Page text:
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Clinical chemistry

Monitoring of biochemical status in children with Duarte galactosemia: utility of galactose, galactitol, galactonate, and galactose 1-phosphate.


PMID 20489133

Abstract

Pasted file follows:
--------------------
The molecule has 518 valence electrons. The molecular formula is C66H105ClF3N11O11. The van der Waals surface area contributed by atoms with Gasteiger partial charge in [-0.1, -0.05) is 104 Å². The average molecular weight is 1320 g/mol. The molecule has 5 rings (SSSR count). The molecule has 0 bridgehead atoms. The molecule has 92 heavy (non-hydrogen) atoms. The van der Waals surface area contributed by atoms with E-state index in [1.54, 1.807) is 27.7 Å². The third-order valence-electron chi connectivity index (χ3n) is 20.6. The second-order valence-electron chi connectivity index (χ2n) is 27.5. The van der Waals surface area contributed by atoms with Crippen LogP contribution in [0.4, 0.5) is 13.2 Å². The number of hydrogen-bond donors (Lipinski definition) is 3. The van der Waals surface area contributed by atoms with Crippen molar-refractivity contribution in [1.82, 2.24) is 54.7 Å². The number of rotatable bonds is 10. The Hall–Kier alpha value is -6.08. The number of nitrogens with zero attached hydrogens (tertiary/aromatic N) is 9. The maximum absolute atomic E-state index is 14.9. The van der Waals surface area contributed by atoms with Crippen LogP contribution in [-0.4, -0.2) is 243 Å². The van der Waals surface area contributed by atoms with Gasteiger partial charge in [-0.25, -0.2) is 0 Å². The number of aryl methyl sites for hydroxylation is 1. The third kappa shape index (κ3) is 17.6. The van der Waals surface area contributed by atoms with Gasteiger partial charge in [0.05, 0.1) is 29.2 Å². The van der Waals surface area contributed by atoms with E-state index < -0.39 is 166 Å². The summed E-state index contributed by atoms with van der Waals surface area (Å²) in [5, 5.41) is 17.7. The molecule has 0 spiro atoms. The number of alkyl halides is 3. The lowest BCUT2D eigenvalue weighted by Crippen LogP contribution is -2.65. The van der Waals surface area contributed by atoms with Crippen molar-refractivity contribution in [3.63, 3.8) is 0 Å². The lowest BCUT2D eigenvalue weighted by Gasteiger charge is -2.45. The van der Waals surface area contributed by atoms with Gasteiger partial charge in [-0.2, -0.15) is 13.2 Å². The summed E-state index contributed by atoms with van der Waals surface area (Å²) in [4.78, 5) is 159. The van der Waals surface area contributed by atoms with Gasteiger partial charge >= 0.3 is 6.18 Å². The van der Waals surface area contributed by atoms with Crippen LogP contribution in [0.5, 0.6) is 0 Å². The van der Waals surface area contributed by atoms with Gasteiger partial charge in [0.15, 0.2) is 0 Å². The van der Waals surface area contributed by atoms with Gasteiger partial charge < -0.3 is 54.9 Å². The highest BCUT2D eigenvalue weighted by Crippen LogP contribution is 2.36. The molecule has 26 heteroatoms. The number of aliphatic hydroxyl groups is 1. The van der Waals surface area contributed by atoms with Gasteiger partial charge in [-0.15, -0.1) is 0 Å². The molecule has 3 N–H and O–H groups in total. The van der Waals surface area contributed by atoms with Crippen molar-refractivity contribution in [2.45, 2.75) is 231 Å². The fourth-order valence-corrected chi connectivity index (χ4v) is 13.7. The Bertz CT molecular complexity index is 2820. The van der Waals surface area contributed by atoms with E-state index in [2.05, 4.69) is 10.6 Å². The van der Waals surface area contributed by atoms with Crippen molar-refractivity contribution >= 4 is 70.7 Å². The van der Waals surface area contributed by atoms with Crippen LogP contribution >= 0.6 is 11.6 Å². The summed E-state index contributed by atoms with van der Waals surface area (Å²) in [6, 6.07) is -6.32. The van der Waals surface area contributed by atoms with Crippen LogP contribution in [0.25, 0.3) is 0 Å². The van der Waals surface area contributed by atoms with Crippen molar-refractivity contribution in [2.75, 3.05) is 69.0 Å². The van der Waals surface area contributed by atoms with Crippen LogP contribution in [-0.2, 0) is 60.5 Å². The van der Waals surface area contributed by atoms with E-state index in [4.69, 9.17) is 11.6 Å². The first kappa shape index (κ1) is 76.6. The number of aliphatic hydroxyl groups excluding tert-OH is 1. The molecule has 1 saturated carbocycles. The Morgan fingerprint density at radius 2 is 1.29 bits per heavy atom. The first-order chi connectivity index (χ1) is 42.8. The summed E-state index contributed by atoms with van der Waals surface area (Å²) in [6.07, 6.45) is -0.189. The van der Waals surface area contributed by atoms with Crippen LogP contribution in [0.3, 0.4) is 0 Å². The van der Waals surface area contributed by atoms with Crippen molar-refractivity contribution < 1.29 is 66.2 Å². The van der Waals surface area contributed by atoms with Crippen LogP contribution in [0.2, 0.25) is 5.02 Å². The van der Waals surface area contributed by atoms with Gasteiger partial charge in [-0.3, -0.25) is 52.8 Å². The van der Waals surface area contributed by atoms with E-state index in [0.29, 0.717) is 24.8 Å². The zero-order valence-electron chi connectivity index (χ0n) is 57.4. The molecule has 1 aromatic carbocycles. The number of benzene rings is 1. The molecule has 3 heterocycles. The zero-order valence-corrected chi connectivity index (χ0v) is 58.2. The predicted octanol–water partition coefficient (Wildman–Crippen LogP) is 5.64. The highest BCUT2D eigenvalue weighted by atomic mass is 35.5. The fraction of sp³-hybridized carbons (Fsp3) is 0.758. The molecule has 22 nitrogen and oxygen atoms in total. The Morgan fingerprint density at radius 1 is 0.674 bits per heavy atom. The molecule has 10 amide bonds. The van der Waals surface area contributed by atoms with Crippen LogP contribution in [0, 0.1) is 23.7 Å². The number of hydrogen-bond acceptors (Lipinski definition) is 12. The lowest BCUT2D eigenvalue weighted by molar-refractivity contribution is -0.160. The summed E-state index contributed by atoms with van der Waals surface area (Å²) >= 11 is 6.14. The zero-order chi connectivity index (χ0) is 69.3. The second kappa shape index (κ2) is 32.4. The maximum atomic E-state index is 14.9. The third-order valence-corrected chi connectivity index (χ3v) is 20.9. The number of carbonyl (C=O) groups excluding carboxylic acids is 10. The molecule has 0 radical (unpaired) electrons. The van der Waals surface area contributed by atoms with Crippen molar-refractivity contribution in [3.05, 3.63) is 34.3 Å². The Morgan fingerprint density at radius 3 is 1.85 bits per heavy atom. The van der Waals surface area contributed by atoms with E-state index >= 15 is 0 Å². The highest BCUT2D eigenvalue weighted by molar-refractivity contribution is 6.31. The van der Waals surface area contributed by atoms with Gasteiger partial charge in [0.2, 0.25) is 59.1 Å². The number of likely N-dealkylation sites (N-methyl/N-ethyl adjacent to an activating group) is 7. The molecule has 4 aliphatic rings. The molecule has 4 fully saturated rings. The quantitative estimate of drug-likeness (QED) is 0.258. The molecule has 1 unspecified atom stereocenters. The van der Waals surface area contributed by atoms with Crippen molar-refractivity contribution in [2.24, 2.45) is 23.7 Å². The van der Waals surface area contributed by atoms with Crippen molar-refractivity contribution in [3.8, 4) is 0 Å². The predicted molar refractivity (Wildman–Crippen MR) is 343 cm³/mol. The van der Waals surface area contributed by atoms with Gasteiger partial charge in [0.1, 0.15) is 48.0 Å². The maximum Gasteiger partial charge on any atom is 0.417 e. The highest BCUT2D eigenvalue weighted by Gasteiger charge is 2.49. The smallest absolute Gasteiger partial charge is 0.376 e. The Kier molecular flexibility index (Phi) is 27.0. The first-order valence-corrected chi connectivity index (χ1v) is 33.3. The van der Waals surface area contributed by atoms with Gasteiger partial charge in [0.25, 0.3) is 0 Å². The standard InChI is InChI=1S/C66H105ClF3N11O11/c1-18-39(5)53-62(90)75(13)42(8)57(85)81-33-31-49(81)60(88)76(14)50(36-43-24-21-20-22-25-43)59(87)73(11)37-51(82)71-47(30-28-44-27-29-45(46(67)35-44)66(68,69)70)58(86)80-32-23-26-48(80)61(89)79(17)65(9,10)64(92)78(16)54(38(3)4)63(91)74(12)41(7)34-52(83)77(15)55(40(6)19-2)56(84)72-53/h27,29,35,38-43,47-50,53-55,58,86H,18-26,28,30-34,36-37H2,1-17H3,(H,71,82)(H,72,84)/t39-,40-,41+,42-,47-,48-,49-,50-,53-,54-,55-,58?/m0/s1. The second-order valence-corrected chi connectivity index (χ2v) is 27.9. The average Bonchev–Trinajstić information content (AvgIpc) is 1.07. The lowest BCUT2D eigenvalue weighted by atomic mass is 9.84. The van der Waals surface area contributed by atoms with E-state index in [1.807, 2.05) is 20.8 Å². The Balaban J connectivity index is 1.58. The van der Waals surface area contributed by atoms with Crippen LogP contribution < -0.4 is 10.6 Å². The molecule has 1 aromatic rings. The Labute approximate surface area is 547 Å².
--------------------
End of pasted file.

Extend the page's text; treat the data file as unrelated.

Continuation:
Duarte galactosemia (DG) is frequently detected in newborn-screening programs. DG patients do not manifest the symptoms of classic galactosemia, but whether they require dietary galactose restriction is controversial. We sought to assess the relationships of selected galactose metabolites (plasma galactose, plasma galactitol, erythrocyte (RBC) galactitol, RBC galactonate, and urine galactitol and galactonate) to RBC galactose 1-phosphate (Gal-1-P), dietary galactose intake, and neurodevelopmental/clinical outcomes in DG children. We studied 30 children 1-6 years of age who had DG galactosemia and were on a regular diet. All participants underwent a physical and ophthalmologic examination and a neurodevelopmental assessment. RBC galactitol, RBC galactonate, RBC Gal-1-P, plasma galactose, plasma galactonate, and urine galactitol and galactonate concentrations were measured. RBC galactitol and galactonate concentrations were about 2 and 6 times higher, respectively, than control values. Plasma galactose and galactitol concentrations were also about twice the control values. The mean values for RBC Gal-1-P and urine galactitol were within the reference interval. We found a relationship between plasma and urine galactitol concentrations but no relationship between RBC galactose metabolites and urine galactitol. There was a significant relationship between galactose intake and RBC galactose metabolites, especially RBC galactitol (P < 0.0005) and RBC galactonate (P < 0.0005). Galactose intake was not related to the urine galactitol, plasma galactose, or plasma galactitol concentration. RBC galactitol, RBC galactonate, plasma galactose, plasma galactitol, and urine galactonate concentrations showed no relationship with clinical or developmental outcomes. DG children on a regular diet have RBC Gal-1-P concentrations within the reference interval but increased concentrations of other galactose metabolites, including RBC galactitol and RBC galactonate. These increased concentrations correlate with galactose intake and neither cause any developmental or clinical pathology during early childhood nor oblige a lactose-restricted diet.

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